Do you remember what it felt like to ride your bike all over without anyone knowing where you were? It meant freedom, it meant being independent, it meant being the ruler of your own universe. To feel the wind in your hair and the street under your wheels, and you could twist or turn any which way you wanted. It was the moment in time when you realized you could handle things , make your own decisions, and you were accountable for your own actions. It was the beginning of the transition from childhood through youth into adulthood.
When I saw this bicycle in an antique store it reminded me of all these things and more. I thought about the pack of kids riding around the neighborhood playing newspaper tag until it was dark. I remember learning to ride without any hands and going as fast as I could down the steep hills. I remember what it felt like to be at the back of the pack, the slowest one because my legs were shorter, and being left in the dust as the big kids rode away. And I remember how ‘big’ I felt when my brothers and their friends would include me in the game, simply because if I was included the teams were even.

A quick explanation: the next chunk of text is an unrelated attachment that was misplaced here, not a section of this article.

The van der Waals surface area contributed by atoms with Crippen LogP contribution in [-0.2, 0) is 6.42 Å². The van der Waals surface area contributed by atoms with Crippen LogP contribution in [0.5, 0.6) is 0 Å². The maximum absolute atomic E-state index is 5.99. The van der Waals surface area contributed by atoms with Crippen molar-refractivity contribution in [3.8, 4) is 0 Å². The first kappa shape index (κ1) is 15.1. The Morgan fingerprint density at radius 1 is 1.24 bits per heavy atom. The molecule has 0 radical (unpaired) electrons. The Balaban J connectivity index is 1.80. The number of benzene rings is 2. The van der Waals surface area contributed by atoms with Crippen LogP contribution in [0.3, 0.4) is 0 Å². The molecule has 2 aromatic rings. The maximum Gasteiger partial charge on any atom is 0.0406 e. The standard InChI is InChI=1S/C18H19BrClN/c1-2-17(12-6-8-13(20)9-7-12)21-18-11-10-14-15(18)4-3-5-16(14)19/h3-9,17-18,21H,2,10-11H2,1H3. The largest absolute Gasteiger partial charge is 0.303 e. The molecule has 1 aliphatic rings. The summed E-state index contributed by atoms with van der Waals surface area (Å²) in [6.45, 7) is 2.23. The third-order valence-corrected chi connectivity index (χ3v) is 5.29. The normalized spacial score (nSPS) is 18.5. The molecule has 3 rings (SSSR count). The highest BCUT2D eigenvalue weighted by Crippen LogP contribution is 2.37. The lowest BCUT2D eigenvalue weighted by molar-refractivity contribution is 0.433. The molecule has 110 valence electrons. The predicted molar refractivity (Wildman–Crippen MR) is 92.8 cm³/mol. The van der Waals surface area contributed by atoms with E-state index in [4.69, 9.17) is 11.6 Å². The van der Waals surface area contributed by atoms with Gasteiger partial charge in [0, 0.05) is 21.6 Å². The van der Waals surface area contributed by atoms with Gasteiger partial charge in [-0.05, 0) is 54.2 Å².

I remember skinned knees and being covered in dirt. I remember being proud of a new bike, or a new banana seat. I felt all grown up…all that and a bag of chips! Your bike meant freedom, It meant riding to school and getting there on time. It meant not leaving it parked in the yard, or forgetting to lock it up at after school events. Your bike meant you were trusted and expectations were understood; it meant time was yours to do with what you wanted as long as you were home by dark.
Times have changed, the children in my old neighborhood don’t ride their bike to school anymore without an adult. They don’t play in packs on the streets or leave their bikes mounded in the yard while playing inside someone’s house. They always have an adult around, which makes me wonder how they are learning to be adults? How are they figuring out how to handle freedom, and conflict, and being left out? How do they manage time and responsibility to get there on time? And how to handle themselves when their parents are not around.
The world is a different place, not always for the better. Our desire for progress and technology and a better life has left our children busy, scheduled, dependent and struggling to find out how they will navigate the world in which they live. They don’t know the freedom of riding a bike with a banana seat across the neighborhood with no one watching. Danger and fear have robbed them of the freedom to wipe out, pick themselves up, dust off the dirt and ride hard to catch up with the group. Time without technology is more important than time with it. The lessons I learned from the freedom of a banana seat taught me more than I think I could have learned from any device.